Vidas: Hi guys, this is Vidas.
Ausra: And Ausra.
V: Let’s start episode 359, of Secrets of Organ Playing Podcast. This question was sent by Jeremy. And he writes:
Speeding up fingerwork. For some reason, my fingers feel sluggish. I have practiced with high fingers (a technique I use in piano) and shortening and lengthening the note values (like swinging or reverse swinging rhythms), but still seem to get stuck at one tempo. Also, have tried Vidas suggestions of stopping on every beat, then every other beat, etc.
V: Ausra, do you have problems with speeding up, up to concert tempo, sometimes?
A: Well, yes and no—because usually speeding up is not my main problem.
V: Slowing down, right, is your problem.
A: Well, keeping steady tempo is bigger problem, sometimes.
V: Uh-huh. Right now I’m starting to practice Sonata Ad Patres by Bronius Kutavicius, a living Lithuanian composer, and it has a middle movement—very fast. And the style is minimalistic, and lots of repetitions, with minimal adjustments are going on, so have to constantly be aware of those changes. But my fingers are not ready to play fast, so I’m playing really, really slow, and then stopping at two, every two notes—not every beat but every eighth note, actually. Because every beat would be second step, I guess. What do you think about this technique, Ausra?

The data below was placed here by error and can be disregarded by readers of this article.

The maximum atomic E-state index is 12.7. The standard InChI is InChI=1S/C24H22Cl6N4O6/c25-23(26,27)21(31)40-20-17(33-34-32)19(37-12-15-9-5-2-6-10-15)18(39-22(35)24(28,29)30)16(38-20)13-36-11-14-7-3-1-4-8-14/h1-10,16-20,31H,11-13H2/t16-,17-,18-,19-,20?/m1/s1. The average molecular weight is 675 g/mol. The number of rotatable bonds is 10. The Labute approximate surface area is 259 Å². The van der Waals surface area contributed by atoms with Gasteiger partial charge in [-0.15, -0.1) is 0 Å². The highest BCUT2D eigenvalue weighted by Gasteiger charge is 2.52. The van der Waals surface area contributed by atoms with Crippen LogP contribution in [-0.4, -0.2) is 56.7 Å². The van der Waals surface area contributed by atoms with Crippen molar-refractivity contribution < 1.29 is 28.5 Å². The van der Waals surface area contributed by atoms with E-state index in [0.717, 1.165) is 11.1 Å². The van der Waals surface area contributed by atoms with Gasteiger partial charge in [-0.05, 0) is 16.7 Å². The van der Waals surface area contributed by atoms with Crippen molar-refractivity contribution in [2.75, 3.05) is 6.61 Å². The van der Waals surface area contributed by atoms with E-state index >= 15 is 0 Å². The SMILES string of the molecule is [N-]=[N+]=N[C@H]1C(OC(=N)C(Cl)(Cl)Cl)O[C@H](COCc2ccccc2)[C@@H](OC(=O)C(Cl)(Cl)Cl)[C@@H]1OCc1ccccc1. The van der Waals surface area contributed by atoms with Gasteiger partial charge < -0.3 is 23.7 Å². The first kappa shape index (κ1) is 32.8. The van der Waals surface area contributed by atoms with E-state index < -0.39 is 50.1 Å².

A: Well, I have played this sonata many years ago. I don’t think I had any problems to play it in a fast tempo.
A: It’s quite comfortable, actually.
V: But it takes a while to get used to the melodic motives.
A: That’s true, but after you get used to it, I think it will be easy to do.
V: Do you think it has something to do with writing in fingering?
A: Well, obviously, yes.
V: I’m playing from your score, so it doesn’t have any fingering somehow.
V: Mmm-hmm. For some reason.
A: Does it have any pedaling.
V: No. Maybe...
A: Maybe it’s not my score?
V: Maybe you played from another score.
V: Could be.
A: I’m not sure, but I’m not used to write every finger.
V: Actually, it’s a clean score, no…
A: So, so it’s not my score.
V: No registration.
A: It’s not my score.
V: Mmm-hmm. We could ask Jeremy if he is writing in fingering in his, let’s say, Dorian Toccata that he’s playing a fugue. Or if he is actually working from our score, right? I hope so.
A: Well, I think if he still has trouble with speeding up his fingering, I think he needs to play more exercises, more skills.
A: More arpeggios, more chords, more Hanon exercises.